{smcl}
{* *! version 1.0.0 18Aug2023}{...}
{title:Title}
{p2colset 5 21 22 2}{...}
{p2col:{hi:mountainplot} {hline 2}} Folded Empirical Distribution Function Curves (Mountain Plots) {p_end}
{p2colreset}{...}
{marker syntax}{...}
{title:Syntax}
{p 8 14 2}
{cmd:mountainplot}
{it:{help varlist:varlist}}
{ifin}
[,
{opt diff:erence}
{opt st:andardize}
{cmd:}{it:{help twoway_options:twoway_options}}
]
{synoptset 16 tabbed}{...}
{synopthdr:mountainplot}
{synoptline}
{synopt:{opt diff:erence}}generates the mountainplot by computing the difference(s) between the first variable specified in {it:varlist} and all others {p_end}
{synopt:{opt st:andardize}}standardizes values of {it:varlist} to have a mean of 0 and standard deviation of 1 {p_end}
{synopt:{it:{help twoway_options:twoway_options}}}allows all available options of {help twoway_options:twoway graphs}{p_end}
{synoptline}
{p2colreset}{...}
{p 4 6 2}
{marker description}{...}
{title:Description}
{pstd}
{opt mountainplot} produces mountain plots for variables in a {it:varlist} as proposed by Monti (1995), and
mountain plots for differences between variables in a {it:varlist} as proposed by Krouwer and Monti (1995).
A mountainplot is a graphical representation of an empirical cumulative distribution function in which
percentile values above 50 are "folded" (i.e. subtracted from 100 in order to produce a reverse ordering). The resulting
graphic resembles a mountain where the peak is approximately at the median.
{pstd}
Monti (1995) suggests that mountain plots allow the user to perform the following:{p_end}
{pstd}
1. Determine the median.{p_end}
{pstd}
2. Determine the range.{p_end}
{pstd}
3. Determine the central or tail percentiles of any magnitude.{p_end}
{pstd}
4. Observe outliers.{p_end}
{pstd}
5. Observe unusual gaps in the data.{p_end}
{pstd}
6. Examine the data for symmetry.{p_end}
{pstd}
7. Compare several distributions.{p_end}
{pstd}
8. Visually gauge the sample size.{p_end}
{pstd}
Krouwer and Monti (1995) propose creating a mountain plot as a complementary to the Bland and Altman plot (Bland and Altman 1986).
Here, the mountain plot represents the percentile difference between a new test and a reference test (Y-axis).
This percentile difference is then plotted against the difference between the two tests (X-axis).
{title:Options}
{p 4 8 2}
{cmd:difference} generates the mountain plot by computing the difference(s) between the first variable specified in {it:varlist} which should
represent the reference test (gold standard) and all other variables in the {it:varlist} (representing one or more new tests). The default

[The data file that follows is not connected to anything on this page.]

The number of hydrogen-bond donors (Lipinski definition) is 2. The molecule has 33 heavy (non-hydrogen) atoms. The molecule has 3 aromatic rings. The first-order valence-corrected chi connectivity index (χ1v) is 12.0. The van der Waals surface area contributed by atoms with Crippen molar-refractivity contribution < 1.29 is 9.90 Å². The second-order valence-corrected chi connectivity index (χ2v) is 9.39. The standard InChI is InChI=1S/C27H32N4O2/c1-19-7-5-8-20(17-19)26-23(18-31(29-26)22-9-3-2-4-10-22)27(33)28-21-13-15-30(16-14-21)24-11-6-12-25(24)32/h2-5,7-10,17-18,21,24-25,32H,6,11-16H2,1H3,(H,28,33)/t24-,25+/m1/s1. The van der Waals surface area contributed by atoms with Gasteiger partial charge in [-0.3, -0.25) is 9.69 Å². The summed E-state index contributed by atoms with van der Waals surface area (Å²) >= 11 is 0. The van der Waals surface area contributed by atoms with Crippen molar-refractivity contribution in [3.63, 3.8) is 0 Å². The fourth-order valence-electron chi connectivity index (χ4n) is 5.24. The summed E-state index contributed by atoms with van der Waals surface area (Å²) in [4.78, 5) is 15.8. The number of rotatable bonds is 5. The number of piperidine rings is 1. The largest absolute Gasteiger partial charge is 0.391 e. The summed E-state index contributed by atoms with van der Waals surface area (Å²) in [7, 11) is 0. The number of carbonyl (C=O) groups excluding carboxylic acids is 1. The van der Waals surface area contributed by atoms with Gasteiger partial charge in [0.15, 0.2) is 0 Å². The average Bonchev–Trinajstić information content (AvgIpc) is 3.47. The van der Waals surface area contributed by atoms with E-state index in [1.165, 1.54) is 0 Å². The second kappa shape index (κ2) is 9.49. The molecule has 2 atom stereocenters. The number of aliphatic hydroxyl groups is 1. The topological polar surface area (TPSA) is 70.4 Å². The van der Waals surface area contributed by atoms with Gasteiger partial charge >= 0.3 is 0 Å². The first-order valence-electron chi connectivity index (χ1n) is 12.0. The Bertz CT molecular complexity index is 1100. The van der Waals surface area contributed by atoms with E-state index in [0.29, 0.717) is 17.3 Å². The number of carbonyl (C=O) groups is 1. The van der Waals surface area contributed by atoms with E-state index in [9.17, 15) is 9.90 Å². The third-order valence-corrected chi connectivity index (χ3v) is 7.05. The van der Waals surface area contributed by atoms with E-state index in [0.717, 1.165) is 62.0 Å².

is to generate the mountain plot for each variable specified in {it:varlist} and plot it against that variable's range of values
on its original scale.
{p 4 8 2}
{cmd:standardize} transforms the data in {it:varlist} to have a mean of 0 and standard deviation of 1. This option is
particularly appropriate when more than one variable is being plotted and the variables are on different scales.
{p 4 8 2}
{cmd:{it:{help twoway_options:twoway_options}}} allows all available options for twoway graphs.
{title:Examples}
{pstd}Setup {p_end}
{phang2}{cmd:. use lungfunction.dta}{p_end}
{pstd} Produce a mountain plot for the first of four measurements of lung function in each of 20 schoolchildren (data are from Bland & Altman [1996]) {p_end}
{phang2}{cmd:. mountainplot rating1}{p_end}
{pstd} Now plot all four measurements of lung function {p_end}
{phang2}{cmd:. mountainplot rating1 - rating4}{p_end}
{pstd}Same as above but used standardized values for the specified variables {p_end}
{phang2}{cmd:. mountainplot rating1 - rating4, stand}{p_end}
{pstd}Produce a mountain plot of the difference between rating1 (reference test) and rating2 (a new test) {p_end}
{phang2}{cmd:. mountainplot rating1 rating2, difference}{p_end}
{pstd}Same as above, but plot the difference between rating1 (reference test) and all other ratings (new tests) {p_end}
{phang2}{cmd:. mountainplot rating1 - rating4, difference}{p_end}
{title:References}
{p 4 8 2}
Bland, J. M., and D. G. Altman. 1986. Statistical method for assessing agreement between two methods of clinical measurement.
{it:Lancet} 327: 307-310.
{p 4 8 2}
Bland, J. M., and D. G. Altman. 1996. Statistics notes: measurement error.
{it:British Medical Journal} 312: 1654.
{p 4 8 2}
Krouwer, J. S. and K. L. Monti 1995. A simple, graphical method to evaluate laboratory assays.
{it:European Journal of Clinical Chemistry and Clinical Biochemistry} 33: 525-527.
{p 4 8 2}
Monti, K. L. 1995. Folded empirical distribution function curves-mountain plots.
{it:The American Statistician} 49: 342–345.
{marker citation}{title:Citation of {cmd:mountainplot}}
{p 4 8 2}{cmd:mountainplot} is not an official Stata command. It is a free contribution
to the research community, like a paper. Please cite it as such: {p_end}
{p 4 8 2}
Linden A. (2023). MOUNTAINPLOT: Stata module to produce folded empirical distribution function curves (mountain plots)
{title:Authors}
{p 4 4 2}
Ariel Linden{break}
President, Linden Consulting Group, LLC{break}
alinden@lindenconsulting.org{break}
{title:Also see}
{p 4 8 2} Online: {helpb cumul}, {helpb mountain} (if installed){p_end}